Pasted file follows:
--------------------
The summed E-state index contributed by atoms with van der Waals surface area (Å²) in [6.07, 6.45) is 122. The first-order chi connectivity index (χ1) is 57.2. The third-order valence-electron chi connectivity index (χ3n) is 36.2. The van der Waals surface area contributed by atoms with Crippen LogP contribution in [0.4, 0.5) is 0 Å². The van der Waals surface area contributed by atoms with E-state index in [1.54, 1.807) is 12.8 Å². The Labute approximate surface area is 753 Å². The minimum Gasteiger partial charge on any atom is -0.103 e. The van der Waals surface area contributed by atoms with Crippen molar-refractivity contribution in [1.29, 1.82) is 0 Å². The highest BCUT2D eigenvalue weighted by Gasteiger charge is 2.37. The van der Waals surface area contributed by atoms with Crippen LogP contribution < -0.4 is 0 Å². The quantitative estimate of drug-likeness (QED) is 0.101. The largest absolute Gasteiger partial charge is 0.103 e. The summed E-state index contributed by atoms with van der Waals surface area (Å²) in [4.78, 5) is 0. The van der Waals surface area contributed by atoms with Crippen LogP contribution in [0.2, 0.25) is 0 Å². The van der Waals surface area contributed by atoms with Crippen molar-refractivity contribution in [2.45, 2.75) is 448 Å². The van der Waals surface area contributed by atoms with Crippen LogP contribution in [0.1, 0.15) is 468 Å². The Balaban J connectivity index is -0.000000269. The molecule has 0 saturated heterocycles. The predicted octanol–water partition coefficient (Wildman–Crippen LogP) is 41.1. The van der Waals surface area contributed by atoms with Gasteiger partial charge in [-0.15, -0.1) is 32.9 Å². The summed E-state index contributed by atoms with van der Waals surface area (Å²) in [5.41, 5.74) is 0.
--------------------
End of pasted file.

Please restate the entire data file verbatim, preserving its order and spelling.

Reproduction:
The summed E-state index contributed by atoms with van der Waals surface area (Å²) in [6.07, 6.45) is 122. The first-order chi connectivity index (χ1) is 57.2. The third-order valence-electron chi connectivity index (χ3n) is 36.2. The van der Waals surface area contributed by atoms with Crippen LogP contribution in [0.4, 0.5) is 0 Å². The van der Waals surface area contributed by atoms with E-state index in [1.54, 1.807) is 12.8 Å². The Labute approximate surface area is 753 Å². The minimum Gasteiger partial charge on any atom is -0.103 e. The van der Waals surface area contributed by atoms with Crippen molar-refractivity contribution in [1.29, 1.82) is 0 Å². The highest BCUT2D eigenvalue weighted by Gasteiger charge is 2.37. The van der Waals surface area contributed by atoms with Crippen LogP contribution < -0.4 is 0 Å². The quantitative estimate of drug-likeness (QED) is 0.101. The largest absolute Gasteiger partial charge is 0.103 e. The summed E-state index contributed by atoms with van der Waals surface area (Å²) in [4.78, 5) is 0. The van der Waals surface area contributed by atoms with Crippen LogP contribution in [0.2, 0.25) is 0 Å². The van der Waals surface area contributed by atoms with Crippen molar-refractivity contribution in [2.45, 2.75) is 448 Å². The van der Waals surface area contributed by atoms with Crippen LogP contribution in [0.1, 0.15) is 468 Å². The Balaban J connectivity index is -0.000000269. The molecule has 0 saturated heterocycles. The predicted octanol–water partition coefficient (Wildman–Crippen LogP) is 41.1. The van der Waals surface area contributed by atoms with Gasteiger partial charge in [-0.15, -0.1) is 32.9 Å². The summed E-state index contributed by atoms with van der Waals surface area (Å²) in [5.41, 5.74) is 0.